Price-to-earnings, or P/E, is the go-to valuation metric in virtually any stock analysis, but here’s where it gets interesting: There are two versions, and their signals to investors can differ materially.
One doesn’t have to look far to see this: The S&P 500 trailing P/E (looking back 12 months at actual earnings) is currently 18.7 versus a long-term average (since 1969) of 16.7, according to Bloomberg. This signals a possibly overvalued market, in other words, that the chances of a decline are high.
However, the forward P/E (looking at projected earnings) gives a different signal – that the S&P 500 is undervalued when compared with the historical experience. For example, the 2019 forward P/E is 17, while the 2020 forward P/E is 15.3, versus a long-term average (since 1990) of 17.8.
There are definitely preferences on which metric to use. Value investors, also known as bottom-up investors, like to sort stocks by trailing P/E ratios into quartiles (or deciles) and focus only on the lowest P/E quartile (or decile) because they believe that stocks that have low valuations in relation to trailing earnings, on average, outperform. On the other hand, top-down professionals like to report and use forward P/E ratios to identify outperforming stocks. But which metric has a better predictive power as far as stock returns are concerned – trailing or forward P/E ratios?
I tried to answer this question in a recent study I carried out in which I asked the following question: Which P/E metric, forward or trailing, gives better results when we compare the performance of low P/E quartile stocks against that of high P/E quartile stocks? What I found was that while forward P/E ratios are a good predictor of future returns for stocks listed on the New York Stock Exchange (NYSE), they are not as good a predictor for shares on the American Stock Exchange (now known as NYSE American) and Nasdaq. On the other hand, trailing P/E ratios are a good predictor of future returns in all exchanges referred to above. It also became clear in my study that had an investor focused on low trailing P/E ratio stocks she would have done much better than focusing on low forward P/E ratio stocks.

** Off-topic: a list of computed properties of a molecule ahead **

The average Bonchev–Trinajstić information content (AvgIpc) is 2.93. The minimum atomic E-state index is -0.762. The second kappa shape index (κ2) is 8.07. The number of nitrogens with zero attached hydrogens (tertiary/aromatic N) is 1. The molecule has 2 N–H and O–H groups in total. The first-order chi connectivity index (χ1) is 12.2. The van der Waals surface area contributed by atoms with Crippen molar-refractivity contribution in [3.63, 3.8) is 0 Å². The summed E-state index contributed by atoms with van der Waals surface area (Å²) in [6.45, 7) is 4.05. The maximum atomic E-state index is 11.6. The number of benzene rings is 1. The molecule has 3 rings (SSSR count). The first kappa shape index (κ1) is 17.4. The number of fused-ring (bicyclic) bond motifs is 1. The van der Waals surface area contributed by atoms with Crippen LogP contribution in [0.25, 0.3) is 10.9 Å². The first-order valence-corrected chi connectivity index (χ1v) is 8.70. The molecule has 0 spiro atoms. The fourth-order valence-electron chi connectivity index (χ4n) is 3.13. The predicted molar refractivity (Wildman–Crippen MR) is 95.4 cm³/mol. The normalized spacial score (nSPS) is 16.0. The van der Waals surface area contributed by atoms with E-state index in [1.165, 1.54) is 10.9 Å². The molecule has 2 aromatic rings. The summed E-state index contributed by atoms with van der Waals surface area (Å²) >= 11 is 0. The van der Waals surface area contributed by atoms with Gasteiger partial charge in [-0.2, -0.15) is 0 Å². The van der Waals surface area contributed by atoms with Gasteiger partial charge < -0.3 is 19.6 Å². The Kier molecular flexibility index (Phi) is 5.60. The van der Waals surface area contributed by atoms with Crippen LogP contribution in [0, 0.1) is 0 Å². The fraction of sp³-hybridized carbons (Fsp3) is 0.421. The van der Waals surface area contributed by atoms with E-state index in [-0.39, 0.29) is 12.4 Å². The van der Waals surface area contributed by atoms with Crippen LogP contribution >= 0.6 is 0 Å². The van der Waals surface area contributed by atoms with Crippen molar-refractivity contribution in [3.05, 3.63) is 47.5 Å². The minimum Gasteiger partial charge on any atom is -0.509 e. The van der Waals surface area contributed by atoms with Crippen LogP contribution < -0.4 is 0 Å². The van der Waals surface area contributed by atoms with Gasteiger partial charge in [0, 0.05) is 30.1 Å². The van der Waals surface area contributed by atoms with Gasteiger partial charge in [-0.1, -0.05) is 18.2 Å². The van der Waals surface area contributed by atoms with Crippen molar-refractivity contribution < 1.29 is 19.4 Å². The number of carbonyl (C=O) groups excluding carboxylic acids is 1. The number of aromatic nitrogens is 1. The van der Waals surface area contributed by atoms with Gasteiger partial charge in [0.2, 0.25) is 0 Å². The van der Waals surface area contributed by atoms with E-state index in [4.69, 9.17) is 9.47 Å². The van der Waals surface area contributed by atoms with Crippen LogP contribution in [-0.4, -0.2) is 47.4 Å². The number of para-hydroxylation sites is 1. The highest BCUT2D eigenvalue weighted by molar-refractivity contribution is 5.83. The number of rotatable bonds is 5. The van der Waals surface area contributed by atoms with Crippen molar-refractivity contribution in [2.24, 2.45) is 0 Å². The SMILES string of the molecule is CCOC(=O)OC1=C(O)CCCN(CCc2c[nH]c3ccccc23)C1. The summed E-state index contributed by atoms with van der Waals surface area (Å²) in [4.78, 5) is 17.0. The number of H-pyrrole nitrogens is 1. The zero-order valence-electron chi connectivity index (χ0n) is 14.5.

Now that we know which metric is superior, now the question is why? Why do low forward P/E ratio stocks produce, in general, inferior stock performance when compared with low trailing P/E ratio stocks? This question can be generalized to: Why do trailing P/E ratios provide a better investing tool than forward P/E ratios?
The answer is simple. Trailing earnings are based on realized earnings, while forward earnings are based on earnings forecast by analysts. Analysts tend to be overoptimistic when forecasting earnings. This biases forward P/E ratios down, giving the impression that a stock commands a low P/E, when in fact this may not be the case because earnings are eventually revised downward and what appeared at first to be a value stock may, in fact, turn out to be a high P/E stock.
For example, on average within a calendar year, analysts overestimate actual earnings by about 2.5 per cent. But the overestimation is about 8 per cent at the start of the forecasting period. Accuracy improves as analysts approach the end of the year that they are forecasting.
What is more interesting, however, is that analysts are not overoptimistic across all companies covered. They tend to be overoptimistic only for stocks for which there is high uncertainty about the future. For stocks with low uncertainty, analysts tend to be pretty accurate. In fact, I find that for the lowest uncertainty stocks, analysts, on average, exhibit no upward earnings forecast bias within a calendar year. But when it comes to the highest uncertainty group of stocks, on average, analysts tend to overestimate actual earnings by 21 per cent. These are big errors, hence the inaccuracy of forward P/E ratios, particularly for this group of stocks.
In other words, forward P/E ratios can be a good predictor of future returns for low uncertainty stocks but are quite inaccurate for high uncertainty stocks. This may explain why forward P/E ratios work well in predicting future returns for NYSE stocks, but they do not work as well (compared with trailing P/E ratios) for NYSE American and Nasdaq stocks – what are historically the riskier group of stocks. As a result, if investors want to stop worrying about the uncertainty underlying a company’s future, they should consistently use trailing P/E ratios to screen stocks.
In fact, this is the approach that Benjamin Graham, the father of value investing, followed when he wanted to identify stocks that were likely to outperform. Investors should follow his lead, especially when it comes to riskier markets.
George Athanassakos is a professor of finance and holds the Ben Graham Chair in Value Investing at the Richard Ivey School of Business, University of Western Ontario.